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This is the blog I contributed to the Women In Horror Month series from the New England Horror Writers. Link is here.

The first time I really paid much attention to Women in Horror Month was back in February 2015, during the kerfuffle now known in the horror community as #HagGate. Basically, several Maine authors—particularly us ladies—found ourselves being belittled and insulted by another local writer. This did not go over well, especially seeing as it was WIHM. What started as a storm into a teacup turned into a tempest that spread throughout the horror community. However, some good came out of it, at least for me. I realized that we have a wonderful community of horror writers—both male and female—that for the most part want to lift each other up. That’s so much stronger, and more important, than a few rude comments.

I don’t think being a woman in horror is something to overcome. I think it’s something to celebrate. If you are a writer—or a musician, or a painter, or any sort of artist—sooner or later, someone is going to say something nasty about you or your work. Criticism—whether constructive, harsh, or downright rude—is not just something women in horror have to deal with. It affects all artists, in all fields and genres. And maybe it’s not all bad. After all, any piece of art that was adored by absolutely everyone would probably be utter crap. Fortunately, most what we see around WIHM is not derogatory or critical, but is instead a loving signal boost for the many talented ladies in this field. As it should be.

But who are we? Who are the women in horror?

We’re mothers, sisters, daughters, wives, girlfriends, co-workers, bosses, teachers, students, and neighbors. It would be impossible to paint us all with one brush. We’re all very, very different, and I dare say most of us are probably at least a little bit mad. (In a good way, of course, as all the best people are.)

At least, that’s who we are in real life.

Behind the pen (or the keyboard), we are the mother, giving birth to stories and characters and poems, to tales woven from blood and ash and fire. We are the maiden, exploring new worlds, finding ourselves, discovering our voices, setting forth into the unknown, venturing into misty woods or haunted caves or dark alleys. And we are also the crone, the witch, keeper of secrets. We don’t all have grey hair and wrinkles yet, but we are earning those, one day at a time. Our characters dispense the wisdom we’ve fought to gain, word by word, page by page, book by book. We are flesh and blood and bone, wrapped around fountains of images and phrases that we spill onto the page or screen. We’re the ghost in the forest, the madwoman in the attic, the bag lady holding the poisoned charm, the witch in the well, the queen sipping blood from a teacup, the rape survivor, the banshee howling in the blizzard. And we, like our male counterparts, use our work to ask hard questions of the world, to wonder what if?

As we age, our stories change. And sometimes, our stories change us.

As writers, it seems we are always trying to describe our world, to trap it in words, to somehow make the whole universe fit into an alphabet. We may live in a broken, beautiful world, but we are lucky to live in an age where we can pretty much do what we want, within reason. (I probably would have burned at the stake had I lived in Europe a few hundred years ago.) Today’s women writers are reaping the rewards of the work our predecessors have done. Shirley Jackson, Daphne Du Maurier, George Eliot, Maya Angelou, Mary Shelley, Anne Rice, and others broke the trail already. Our job is to widen it and take it in new directions. But we are also tasked with tasked with making sure the paths our forebears made for us don’t grow back in.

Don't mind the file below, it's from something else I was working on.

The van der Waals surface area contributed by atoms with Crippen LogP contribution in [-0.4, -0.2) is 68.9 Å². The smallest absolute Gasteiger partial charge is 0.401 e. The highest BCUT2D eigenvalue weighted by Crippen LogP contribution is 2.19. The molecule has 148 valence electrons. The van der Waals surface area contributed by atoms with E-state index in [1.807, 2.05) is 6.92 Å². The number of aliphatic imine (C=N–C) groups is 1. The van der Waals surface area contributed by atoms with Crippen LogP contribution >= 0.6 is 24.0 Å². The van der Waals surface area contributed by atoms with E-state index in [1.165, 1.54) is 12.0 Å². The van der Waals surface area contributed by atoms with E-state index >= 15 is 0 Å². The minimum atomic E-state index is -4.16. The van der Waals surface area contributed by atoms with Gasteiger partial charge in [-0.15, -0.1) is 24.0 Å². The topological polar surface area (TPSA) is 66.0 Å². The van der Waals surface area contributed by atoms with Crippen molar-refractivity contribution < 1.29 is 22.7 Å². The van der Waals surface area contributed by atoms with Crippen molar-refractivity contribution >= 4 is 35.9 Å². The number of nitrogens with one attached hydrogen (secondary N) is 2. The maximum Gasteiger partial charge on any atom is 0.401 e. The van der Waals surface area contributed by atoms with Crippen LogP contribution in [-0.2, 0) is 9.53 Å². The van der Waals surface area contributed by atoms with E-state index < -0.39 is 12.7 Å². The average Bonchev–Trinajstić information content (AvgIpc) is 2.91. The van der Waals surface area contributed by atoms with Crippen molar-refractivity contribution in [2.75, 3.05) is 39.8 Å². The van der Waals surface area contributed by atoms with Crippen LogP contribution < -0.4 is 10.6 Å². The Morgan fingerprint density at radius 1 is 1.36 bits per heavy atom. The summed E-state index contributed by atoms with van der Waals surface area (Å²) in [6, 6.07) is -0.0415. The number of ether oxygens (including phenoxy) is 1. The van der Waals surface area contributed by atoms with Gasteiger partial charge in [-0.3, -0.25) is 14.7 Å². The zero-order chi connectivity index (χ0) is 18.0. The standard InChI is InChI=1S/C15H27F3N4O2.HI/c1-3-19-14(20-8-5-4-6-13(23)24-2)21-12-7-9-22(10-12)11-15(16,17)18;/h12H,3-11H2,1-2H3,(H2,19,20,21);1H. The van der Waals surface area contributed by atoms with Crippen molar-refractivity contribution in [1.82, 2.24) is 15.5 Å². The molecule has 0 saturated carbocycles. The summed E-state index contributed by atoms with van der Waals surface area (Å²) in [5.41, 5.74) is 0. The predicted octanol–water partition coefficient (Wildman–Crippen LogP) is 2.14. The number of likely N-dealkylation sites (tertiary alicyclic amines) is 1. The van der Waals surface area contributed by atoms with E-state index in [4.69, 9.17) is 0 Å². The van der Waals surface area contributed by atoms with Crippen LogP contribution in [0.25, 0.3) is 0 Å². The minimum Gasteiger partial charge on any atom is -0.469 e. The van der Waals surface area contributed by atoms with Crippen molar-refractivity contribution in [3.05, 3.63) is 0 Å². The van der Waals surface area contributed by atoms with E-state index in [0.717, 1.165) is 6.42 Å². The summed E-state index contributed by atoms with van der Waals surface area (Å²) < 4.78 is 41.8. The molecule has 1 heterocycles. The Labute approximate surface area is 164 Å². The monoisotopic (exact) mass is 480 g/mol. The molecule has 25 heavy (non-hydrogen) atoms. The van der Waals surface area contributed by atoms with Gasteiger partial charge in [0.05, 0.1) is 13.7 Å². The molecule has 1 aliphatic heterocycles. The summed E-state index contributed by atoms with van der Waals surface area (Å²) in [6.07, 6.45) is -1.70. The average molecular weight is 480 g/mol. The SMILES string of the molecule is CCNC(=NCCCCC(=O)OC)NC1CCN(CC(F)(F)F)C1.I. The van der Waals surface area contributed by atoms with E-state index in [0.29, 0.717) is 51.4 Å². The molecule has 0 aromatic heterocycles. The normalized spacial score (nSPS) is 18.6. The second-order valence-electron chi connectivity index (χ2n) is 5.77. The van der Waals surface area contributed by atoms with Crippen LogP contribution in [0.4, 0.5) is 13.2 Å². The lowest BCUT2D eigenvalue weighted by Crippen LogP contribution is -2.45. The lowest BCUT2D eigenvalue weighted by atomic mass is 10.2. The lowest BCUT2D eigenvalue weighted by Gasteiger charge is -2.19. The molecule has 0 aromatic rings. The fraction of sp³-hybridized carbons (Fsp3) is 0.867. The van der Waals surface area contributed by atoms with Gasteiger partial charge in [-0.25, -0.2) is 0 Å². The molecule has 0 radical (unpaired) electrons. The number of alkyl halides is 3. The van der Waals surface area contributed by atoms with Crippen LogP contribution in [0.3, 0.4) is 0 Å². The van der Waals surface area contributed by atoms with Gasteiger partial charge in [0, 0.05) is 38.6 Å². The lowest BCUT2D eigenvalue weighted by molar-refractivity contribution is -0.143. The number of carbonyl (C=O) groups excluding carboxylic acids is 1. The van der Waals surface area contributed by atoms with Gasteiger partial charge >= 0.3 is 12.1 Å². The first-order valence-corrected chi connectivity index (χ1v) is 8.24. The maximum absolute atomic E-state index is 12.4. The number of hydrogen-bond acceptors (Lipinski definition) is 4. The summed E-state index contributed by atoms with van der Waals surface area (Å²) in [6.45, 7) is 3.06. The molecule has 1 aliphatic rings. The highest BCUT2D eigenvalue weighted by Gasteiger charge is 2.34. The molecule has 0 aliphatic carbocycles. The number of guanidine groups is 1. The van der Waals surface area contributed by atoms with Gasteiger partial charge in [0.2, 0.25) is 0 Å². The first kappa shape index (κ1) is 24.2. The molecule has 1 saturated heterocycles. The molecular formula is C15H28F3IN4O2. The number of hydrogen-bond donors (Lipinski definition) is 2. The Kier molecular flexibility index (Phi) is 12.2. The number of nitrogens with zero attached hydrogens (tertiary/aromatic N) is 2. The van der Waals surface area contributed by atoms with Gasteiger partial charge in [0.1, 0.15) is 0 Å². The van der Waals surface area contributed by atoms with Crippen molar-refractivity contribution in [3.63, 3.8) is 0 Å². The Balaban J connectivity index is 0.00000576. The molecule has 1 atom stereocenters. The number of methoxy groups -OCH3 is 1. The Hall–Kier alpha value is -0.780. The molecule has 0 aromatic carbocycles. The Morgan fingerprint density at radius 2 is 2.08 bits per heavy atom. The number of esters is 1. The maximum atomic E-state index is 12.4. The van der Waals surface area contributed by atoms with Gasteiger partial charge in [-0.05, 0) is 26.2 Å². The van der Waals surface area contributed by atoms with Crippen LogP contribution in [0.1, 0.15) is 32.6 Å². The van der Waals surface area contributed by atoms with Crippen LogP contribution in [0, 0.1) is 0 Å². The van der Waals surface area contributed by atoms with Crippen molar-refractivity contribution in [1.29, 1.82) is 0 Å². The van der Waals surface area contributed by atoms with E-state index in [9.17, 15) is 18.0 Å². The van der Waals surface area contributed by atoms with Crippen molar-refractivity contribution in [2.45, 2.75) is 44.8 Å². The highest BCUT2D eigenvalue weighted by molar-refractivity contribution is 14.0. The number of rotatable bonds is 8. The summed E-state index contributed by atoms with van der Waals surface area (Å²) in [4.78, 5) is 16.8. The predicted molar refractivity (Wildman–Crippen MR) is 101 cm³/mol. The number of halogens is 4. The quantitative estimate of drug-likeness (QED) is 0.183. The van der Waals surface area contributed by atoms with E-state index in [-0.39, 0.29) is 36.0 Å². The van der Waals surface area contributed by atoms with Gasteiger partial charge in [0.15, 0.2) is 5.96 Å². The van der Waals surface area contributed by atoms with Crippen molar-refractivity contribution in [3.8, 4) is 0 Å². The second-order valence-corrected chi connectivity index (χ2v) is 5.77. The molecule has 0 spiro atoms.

Art is always, to some extent, a commentary on the times it was created in. I don’t have to tell you that we are living in strange, dark days. We seem to have reached and passed a tipping point, and we’re now in this weird, surreal place where we are somehow simultaneously slipping back towards the dark ages and living in a time of technological wonders.

Tomorrow’s women in horror may be writing from hovels, or from spaceships. Or both. Either way, they’ll probably have their own detractors to face. No matter who you are or what you do, there will always be someone wanting to knock you down. That’s just a fact of life. We can’t change that. But what we can change is what we do for them.

If you want to make this crazy, broken, beautiful world a better place, improving arts and literacy programs for children—particularly those in impoverished areas—is a great place to start. Below is a list of literary and arts programs for kids. Feel free to add to it. (You can also mentally add your local library to this list.) And since I have your attention, I’m hoping that some of you will take a moment to help the future women—and men—in horror, and give them the tools they need to capture their time in words, to tell their own stories, regardless of medium, and also to read our work and perhaps understand our era. We’ve split atoms, gone to the moon, unlocked the mysteries of DNA, and harnessed electricity, but if we continue slashing arts, literacy, and education, we may only be offering these things to a generation of automatons.

We cannot pay our predecessors back for what they did for us. But we can pay it forward.

If even one person reading this helps—even if just by donating old books—you’ll have made my day. And, to be honest, it would be kind of awesome to replace #HagGate with something a bit more positive. Like #HelpGate, maybe.

Go on …

Room To Read

Milk And Bookies

Book Aid International

Pajama Program

First Book

Kids Need To Read

Reading Partners

Iwrite.org

artsmith

givekidsthearts

innercityarts

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